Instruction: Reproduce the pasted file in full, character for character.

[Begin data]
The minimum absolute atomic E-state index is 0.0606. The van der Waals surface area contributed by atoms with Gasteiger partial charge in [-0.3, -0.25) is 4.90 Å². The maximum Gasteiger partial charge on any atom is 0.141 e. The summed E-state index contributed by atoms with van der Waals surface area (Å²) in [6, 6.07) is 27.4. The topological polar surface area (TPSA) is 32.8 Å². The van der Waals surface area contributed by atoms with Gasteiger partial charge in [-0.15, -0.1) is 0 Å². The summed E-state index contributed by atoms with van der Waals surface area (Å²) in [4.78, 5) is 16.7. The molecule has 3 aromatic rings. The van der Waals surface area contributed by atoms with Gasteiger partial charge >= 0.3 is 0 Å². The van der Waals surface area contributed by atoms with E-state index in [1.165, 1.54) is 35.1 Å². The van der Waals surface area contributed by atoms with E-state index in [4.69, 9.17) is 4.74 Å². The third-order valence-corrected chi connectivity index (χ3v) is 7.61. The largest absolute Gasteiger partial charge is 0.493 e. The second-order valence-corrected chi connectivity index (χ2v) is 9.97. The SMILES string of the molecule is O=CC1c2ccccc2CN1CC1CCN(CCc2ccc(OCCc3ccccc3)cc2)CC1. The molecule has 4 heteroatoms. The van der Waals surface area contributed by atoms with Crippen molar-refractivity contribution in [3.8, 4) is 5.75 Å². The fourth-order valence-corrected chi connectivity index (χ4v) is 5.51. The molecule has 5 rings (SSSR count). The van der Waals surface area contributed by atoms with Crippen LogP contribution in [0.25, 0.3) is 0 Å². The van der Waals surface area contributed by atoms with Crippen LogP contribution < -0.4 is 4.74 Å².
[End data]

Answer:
The minimum absolute atomic E-state index is 0.0606. The van der Waals surface area contributed by atoms with Gasteiger partial charge in [-0.3, -0.25) is 4.90 Å². The maximum Gasteiger partial charge on any atom is 0.141 e. The summed E-state index contributed by atoms with van der Waals surface area (Å²) in [6, 6.07) is 27.4. The topological polar surface area (TPSA) is 32.8 Å². The van der Waals surface area contributed by atoms with Gasteiger partial charge in [-0.15, -0.1) is 0 Å². The summed E-state index contributed by atoms with van der Waals surface area (Å²) in [4.78, 5) is 16.7. The molecule has 3 aromatic rings. The van der Waals surface area contributed by atoms with Gasteiger partial charge >= 0.3 is 0 Å². The van der Waals surface area contributed by atoms with E-state index in [1.165, 1.54) is 35.1 Å². The van der Waals surface area contributed by atoms with E-state index in [4.69, 9.17) is 4.74 Å². The third-order valence-corrected chi connectivity index (χ3v) is 7.61. The largest absolute Gasteiger partial charge is 0.493 e. The second-order valence-corrected chi connectivity index (χ2v) is 9.97. The SMILES string of the molecule is O=CC1c2ccccc2CN1CC1CCN(CCc2ccc(OCCc3ccccc3)cc2)CC1. The molecule has 4 heteroatoms. The van der Waals surface area contributed by atoms with Crippen molar-refractivity contribution in [3.8, 4) is 5.75 Å². The fourth-order valence-corrected chi connectivity index (χ4v) is 5.51. The molecule has 5 rings (SSSR count). The van der Waals surface area contributed by atoms with Crippen LogP contribution in [0.25, 0.3) is 0 Å². The van der Waals surface area contributed by atoms with Crippen LogP contribution < -0.4 is 4.74 Å².